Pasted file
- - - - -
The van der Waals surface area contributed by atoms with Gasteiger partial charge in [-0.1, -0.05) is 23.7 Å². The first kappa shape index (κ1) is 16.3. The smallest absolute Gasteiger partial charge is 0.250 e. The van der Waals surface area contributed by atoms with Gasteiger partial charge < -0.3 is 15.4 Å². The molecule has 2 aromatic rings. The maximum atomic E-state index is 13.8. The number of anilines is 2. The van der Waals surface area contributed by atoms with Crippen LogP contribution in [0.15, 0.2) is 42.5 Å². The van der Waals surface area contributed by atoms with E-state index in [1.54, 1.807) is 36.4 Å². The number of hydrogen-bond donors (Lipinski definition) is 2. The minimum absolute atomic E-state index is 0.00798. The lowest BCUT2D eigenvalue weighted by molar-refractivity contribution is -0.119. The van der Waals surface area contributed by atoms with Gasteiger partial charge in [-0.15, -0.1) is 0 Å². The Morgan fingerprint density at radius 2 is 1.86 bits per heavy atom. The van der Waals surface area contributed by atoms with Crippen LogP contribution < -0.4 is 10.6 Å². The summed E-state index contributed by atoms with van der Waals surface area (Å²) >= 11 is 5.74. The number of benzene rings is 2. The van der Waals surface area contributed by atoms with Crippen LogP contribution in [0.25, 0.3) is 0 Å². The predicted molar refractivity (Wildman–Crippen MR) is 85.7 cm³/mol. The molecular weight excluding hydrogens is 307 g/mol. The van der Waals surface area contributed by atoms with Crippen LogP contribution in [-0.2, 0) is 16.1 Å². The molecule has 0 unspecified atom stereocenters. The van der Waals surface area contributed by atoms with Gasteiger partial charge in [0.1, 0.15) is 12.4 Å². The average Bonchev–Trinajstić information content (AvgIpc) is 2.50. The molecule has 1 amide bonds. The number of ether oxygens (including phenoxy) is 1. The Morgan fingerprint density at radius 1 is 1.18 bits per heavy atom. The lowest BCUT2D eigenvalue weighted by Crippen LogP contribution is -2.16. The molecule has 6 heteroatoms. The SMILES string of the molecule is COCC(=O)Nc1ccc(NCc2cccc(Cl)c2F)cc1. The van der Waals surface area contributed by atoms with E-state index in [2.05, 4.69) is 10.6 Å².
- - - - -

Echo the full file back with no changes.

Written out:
The van der Waals surface area contributed by atoms with Gasteiger partial charge in [-0.1, -0.05) is 23.7 Å². The first kappa shape index (κ1) is 16.3. The smallest absolute Gasteiger partial charge is 0.250 e. The van der Waals surface area contributed by atoms with Gasteiger partial charge < -0.3 is 15.4 Å². The molecule has 2 aromatic rings. The maximum atomic E-state index is 13.8. The number of anilines is 2. The van der Waals surface area contributed by atoms with Crippen LogP contribution in [0.15, 0.2) is 42.5 Å². The van der Waals surface area contributed by atoms with E-state index in [1.54, 1.807) is 36.4 Å². The number of hydrogen-bond donors (Lipinski definition) is 2. The minimum absolute atomic E-state index is 0.00798. The lowest BCUT2D eigenvalue weighted by molar-refractivity contribution is -0.119. The van der Waals surface area contributed by atoms with Gasteiger partial charge in [-0.15, -0.1) is 0 Å². The Morgan fingerprint density at radius 2 is 1.86 bits per heavy atom. The van der Waals surface area contributed by atoms with Crippen LogP contribution < -0.4 is 10.6 Å². The summed E-state index contributed by atoms with van der Waals surface area (Å²) >= 11 is 5.74. The number of benzene rings is 2. The van der Waals surface area contributed by atoms with Crippen LogP contribution in [0.25, 0.3) is 0 Å². The predicted molar refractivity (Wildman–Crippen MR) is 85.7 cm³/mol. The molecular weight excluding hydrogens is 307 g/mol. The van der Waals surface area contributed by atoms with Crippen LogP contribution in [-0.2, 0) is 16.1 Å². The molecule has 0 unspecified atom stereocenters. The van der Waals surface area contributed by atoms with Gasteiger partial charge in [0.1, 0.15) is 12.4 Å². The average Bonchev–Trinajstić information content (AvgIpc) is 2.50. The molecule has 1 amide bonds. The number of ether oxygens (including phenoxy) is 1. The Morgan fingerprint density at radius 1 is 1.18 bits per heavy atom. The lowest BCUT2D eigenvalue weighted by Crippen LogP contribution is -2.16. The molecule has 6 heteroatoms. The SMILES string of the molecule is COCC(=O)Nc1ccc(NCc2cccc(Cl)c2F)cc1. The van der Waals surface area contributed by atoms with E-state index in [2.05, 4.69) is 10.6 Å².